At the meeting’s onset, First Selectwoman Nestor said, “a sign of any good agreement or negotiation is everybody not getting everything they wanted.” Those involved with Lachat seemed more resigned to the agreement than pleased with it, characterizing it at times as “the best deal we could get.”

The elephant in the room was the prospect that legal challenges would exhaust the patience of the project’s major donor, the estate of Daniel E. Offutt III. Earlier this year, the estate’s trustee offered $2 million toward construction of the proposed Agri-Culture Education Center, to be named for the late Mr. Offutt, on condition that the Friends of Lachat raise about $1 million from a number of other donors for remaining estimated costs. This the Friends accomplished.

Another condition, rarely noted publicly other than in passing mentions, was a deadline: that the project obtain all required approvals so construction could begin by the end of the year. Litigation would have made that impossible.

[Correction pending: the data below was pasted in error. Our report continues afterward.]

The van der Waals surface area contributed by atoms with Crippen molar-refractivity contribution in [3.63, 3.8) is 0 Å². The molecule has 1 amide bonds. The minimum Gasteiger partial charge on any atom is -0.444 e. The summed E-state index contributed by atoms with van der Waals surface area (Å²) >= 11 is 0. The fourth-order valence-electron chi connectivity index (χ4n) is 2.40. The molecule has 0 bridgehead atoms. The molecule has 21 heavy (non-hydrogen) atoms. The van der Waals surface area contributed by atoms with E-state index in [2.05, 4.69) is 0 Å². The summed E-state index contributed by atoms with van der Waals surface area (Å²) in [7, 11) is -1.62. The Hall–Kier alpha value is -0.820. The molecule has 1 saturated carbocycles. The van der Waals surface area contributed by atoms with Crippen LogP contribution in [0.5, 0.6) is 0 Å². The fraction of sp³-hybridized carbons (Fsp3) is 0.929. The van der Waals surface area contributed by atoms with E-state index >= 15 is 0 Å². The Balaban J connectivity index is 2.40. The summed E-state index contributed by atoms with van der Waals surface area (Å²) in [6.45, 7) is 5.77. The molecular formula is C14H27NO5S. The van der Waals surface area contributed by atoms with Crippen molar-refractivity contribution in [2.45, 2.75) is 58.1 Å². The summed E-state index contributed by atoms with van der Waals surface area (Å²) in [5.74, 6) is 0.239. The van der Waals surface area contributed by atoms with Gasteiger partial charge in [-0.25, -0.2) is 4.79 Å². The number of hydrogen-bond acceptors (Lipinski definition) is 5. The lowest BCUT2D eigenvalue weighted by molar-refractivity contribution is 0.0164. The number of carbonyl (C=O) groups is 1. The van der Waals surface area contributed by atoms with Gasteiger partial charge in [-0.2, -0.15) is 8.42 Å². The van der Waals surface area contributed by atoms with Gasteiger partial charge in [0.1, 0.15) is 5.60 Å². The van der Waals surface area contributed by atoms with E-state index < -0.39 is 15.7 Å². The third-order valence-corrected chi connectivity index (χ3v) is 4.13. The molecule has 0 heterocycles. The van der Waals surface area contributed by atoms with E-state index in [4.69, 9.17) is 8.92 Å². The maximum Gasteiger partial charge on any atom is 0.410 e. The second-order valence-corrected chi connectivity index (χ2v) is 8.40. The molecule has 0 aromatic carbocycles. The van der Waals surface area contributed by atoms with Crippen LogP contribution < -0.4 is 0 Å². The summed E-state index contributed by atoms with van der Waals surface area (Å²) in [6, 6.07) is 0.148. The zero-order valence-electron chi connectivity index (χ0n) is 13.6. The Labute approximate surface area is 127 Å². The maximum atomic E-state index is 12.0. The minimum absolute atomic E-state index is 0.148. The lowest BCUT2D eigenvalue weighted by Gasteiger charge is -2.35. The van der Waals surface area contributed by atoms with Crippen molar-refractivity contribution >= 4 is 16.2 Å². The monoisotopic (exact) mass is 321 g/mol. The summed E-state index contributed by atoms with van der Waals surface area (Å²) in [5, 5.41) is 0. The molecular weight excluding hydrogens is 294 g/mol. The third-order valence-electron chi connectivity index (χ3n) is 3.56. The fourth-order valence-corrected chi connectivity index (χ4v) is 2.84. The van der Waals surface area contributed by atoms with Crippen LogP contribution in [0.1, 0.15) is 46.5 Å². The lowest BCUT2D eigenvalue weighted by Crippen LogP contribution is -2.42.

A draft of the proposed agreement can be downloaded here. The final version presented to voters will have minor corrections.

The terms reduce the size of the building first proposed by the Friends. The center hall shrinks by 20 percent, the kitchen by 15 percent, the pantry by 31 percent. Overall, 872 square feet are eliminated.

Limits are placed on the number of large events held at the Farm each year and each month, both in terms of maximum attendees and parked cars. Daytime events are to occur between the hours of 9:00 am to 5:00 pm. In the evening, the hours are 4:00 pm to 10:00 pm, with amplified music off by 9:00. Friends of Lachat are required to monitor and keep sound levels below a specified decibel level.

These limits would still be in force even if the proposed new Agri-Culture Center is not built, unless a halt comes from legal action by someone not an official party to the agreement.